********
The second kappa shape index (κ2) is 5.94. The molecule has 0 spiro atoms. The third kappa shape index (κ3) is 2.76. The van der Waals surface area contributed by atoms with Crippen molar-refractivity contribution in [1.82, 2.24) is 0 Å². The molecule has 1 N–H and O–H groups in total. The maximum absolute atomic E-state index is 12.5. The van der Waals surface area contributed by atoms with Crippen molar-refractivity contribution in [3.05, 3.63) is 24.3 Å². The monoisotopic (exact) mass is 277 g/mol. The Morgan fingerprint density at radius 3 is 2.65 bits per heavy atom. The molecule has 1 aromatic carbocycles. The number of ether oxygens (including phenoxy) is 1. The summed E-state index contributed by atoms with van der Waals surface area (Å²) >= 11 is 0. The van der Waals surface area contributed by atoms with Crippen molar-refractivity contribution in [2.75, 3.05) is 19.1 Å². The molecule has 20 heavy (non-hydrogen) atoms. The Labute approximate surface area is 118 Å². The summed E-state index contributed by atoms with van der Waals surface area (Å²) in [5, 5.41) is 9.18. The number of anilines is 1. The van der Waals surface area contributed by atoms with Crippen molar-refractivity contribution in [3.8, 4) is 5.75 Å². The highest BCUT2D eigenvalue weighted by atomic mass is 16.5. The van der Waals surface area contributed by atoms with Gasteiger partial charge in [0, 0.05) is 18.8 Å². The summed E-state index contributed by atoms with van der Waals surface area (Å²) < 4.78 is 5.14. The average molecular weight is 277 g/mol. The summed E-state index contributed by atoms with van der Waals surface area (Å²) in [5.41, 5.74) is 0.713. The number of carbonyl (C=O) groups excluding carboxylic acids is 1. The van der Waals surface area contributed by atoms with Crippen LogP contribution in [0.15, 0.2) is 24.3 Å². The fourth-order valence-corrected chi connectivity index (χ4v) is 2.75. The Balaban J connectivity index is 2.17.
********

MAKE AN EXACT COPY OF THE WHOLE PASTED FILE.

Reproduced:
The second kappa shape index (κ2) is 5.94. The molecule has 0 spiro atoms. The third kappa shape index (κ3) is 2.76. The van der Waals surface area contributed by atoms with Crippen molar-refractivity contribution in [1.82, 2.24) is 0 Å². The molecule has 1 N–H and O–H groups in total. The maximum absolute atomic E-state index is 12.5. The van der Waals surface area contributed by atoms with Crippen molar-refractivity contribution in [3.05, 3.63) is 24.3 Å². The monoisotopic (exact) mass is 277 g/mol. The Morgan fingerprint density at radius 3 is 2.65 bits per heavy atom. The molecule has 1 aromatic carbocycles. The number of ether oxygens (including phenoxy) is 1. The summed E-state index contributed by atoms with van der Waals surface area (Å²) >= 11 is 0. The van der Waals surface area contributed by atoms with Crippen molar-refractivity contribution in [2.75, 3.05) is 19.1 Å². The molecule has 20 heavy (non-hydrogen) atoms. The Labute approximate surface area is 118 Å². The summed E-state index contributed by atoms with van der Waals surface area (Å²) in [5, 5.41) is 9.18. The number of anilines is 1. The van der Waals surface area contributed by atoms with Crippen molar-refractivity contribution in [3.8, 4) is 5.75 Å². The highest BCUT2D eigenvalue weighted by atomic mass is 16.5. The van der Waals surface area contributed by atoms with Gasteiger partial charge in [0, 0.05) is 18.8 Å². The summed E-state index contributed by atoms with van der Waals surface area (Å²) < 4.78 is 5.14. The average molecular weight is 277 g/mol. The summed E-state index contributed by atoms with van der Waals surface area (Å²) in [5.41, 5.74) is 0.713. The number of carbonyl (C=O) groups excluding carboxylic acids is 1. The van der Waals surface area contributed by atoms with Crippen LogP contribution in [0.15, 0.2) is 24.3 Å². The fourth-order valence-corrected chi connectivity index (χ4v) is 2.75. The Balaban J connectivity index is 2.17.